Investors and traders thought the video was parody, at first.
“Real talk: between the domain name, headline, and the fact that he released via YouTube, I thought this was a joke,” tweeted Christie Hamilton — a portfolio manager for Children’s Health in Dallas, Texas — late Friday.
In the video, the head of OptionSellers.com — a commodity-trading advisor — sits at a boardroom table in a suit and tie, wearing cufflinks and a Rolex-resembling watch.
“Needless to say, the events of this past week have been incredibly devastating for our clients,” firm founder James Cordier told the camera in his ten-minute apology video, posted November 16. “To my client in Marseille, my wife and I were certainly looking forward to joining you in the French Riviera. It sounded so beautiful.”
OptionSellers.com managed money for 290 individuals, the video said, and specialized in its namesake technique of selling options to produce income. The firm lost all of its capital in last week’s volatile energy markets and, in some cases, left clients on the hook to settle trade balances, according to screenshots posted on Twitter and the Wall Street Journal.
“I am so sorry for not managing our ship and keeping her afloat,” Cordier said, fighting back tears. His firm could not be reached for comment.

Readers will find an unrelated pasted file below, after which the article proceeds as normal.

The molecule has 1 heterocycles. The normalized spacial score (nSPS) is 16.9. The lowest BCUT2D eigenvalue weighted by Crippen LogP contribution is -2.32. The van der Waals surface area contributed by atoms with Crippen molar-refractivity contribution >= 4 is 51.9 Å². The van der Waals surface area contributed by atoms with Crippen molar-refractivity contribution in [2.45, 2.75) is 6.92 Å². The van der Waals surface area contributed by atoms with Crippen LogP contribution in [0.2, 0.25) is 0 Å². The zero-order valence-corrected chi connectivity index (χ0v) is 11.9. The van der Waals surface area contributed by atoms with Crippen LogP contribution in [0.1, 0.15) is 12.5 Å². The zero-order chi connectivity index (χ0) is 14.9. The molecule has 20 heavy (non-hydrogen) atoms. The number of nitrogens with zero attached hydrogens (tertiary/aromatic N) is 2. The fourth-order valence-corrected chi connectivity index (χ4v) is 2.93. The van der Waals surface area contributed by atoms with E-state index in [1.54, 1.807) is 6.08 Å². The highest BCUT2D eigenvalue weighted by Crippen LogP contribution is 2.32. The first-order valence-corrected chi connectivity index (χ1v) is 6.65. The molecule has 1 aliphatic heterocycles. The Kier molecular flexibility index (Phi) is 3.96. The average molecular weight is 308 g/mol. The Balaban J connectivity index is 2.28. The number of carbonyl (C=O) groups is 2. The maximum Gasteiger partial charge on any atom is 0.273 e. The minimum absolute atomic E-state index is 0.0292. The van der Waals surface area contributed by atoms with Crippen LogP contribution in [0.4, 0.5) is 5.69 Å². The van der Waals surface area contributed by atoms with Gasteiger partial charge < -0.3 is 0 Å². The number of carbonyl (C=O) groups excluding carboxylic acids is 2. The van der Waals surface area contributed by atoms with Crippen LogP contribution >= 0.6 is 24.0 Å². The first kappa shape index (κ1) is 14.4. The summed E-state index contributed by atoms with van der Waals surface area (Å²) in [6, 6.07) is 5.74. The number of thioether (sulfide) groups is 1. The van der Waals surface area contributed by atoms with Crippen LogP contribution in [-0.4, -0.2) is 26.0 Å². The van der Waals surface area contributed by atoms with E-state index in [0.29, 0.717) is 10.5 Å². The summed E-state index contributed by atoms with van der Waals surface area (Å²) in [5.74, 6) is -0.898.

But his evident pain garnered little sympathy in the industry. A number of financial players on Twitter suggested that OptionSellers.com employed an especially risky options strategy without proper hedges, making a collapse inevitable.
One macro hedge fund founder faulted both Cordier and his investors for the outcome. “The nature of the strategy is that you make a little bit of money until you blow up,” the manager said late Wednesday on the condition of anonymity. “The probability of losing it all is fairly significant. With derivative contracts — if you don’t understand them — you really need to give money to someone you trust, and to couple of them. Have some checks and balances.”
OptionSellers.com “basically took advantage of guys who didn’t know any better,” he continued. “I instantly thought of my grandmother, my grandfather. I honestly was thrown when I heard about it.”
[II Deep Dive: “I Blew Up the World”]
Optionsellers.com took down the YouTube video as well as most of its website content in recent days, but others have reposted the apology. One of them had 20,000 views as of Tuesday afternoon, and another 15,000.
The video went viral over the weekend, one trader told Institutional Investor. “It’s all anyone in the market can talk about.”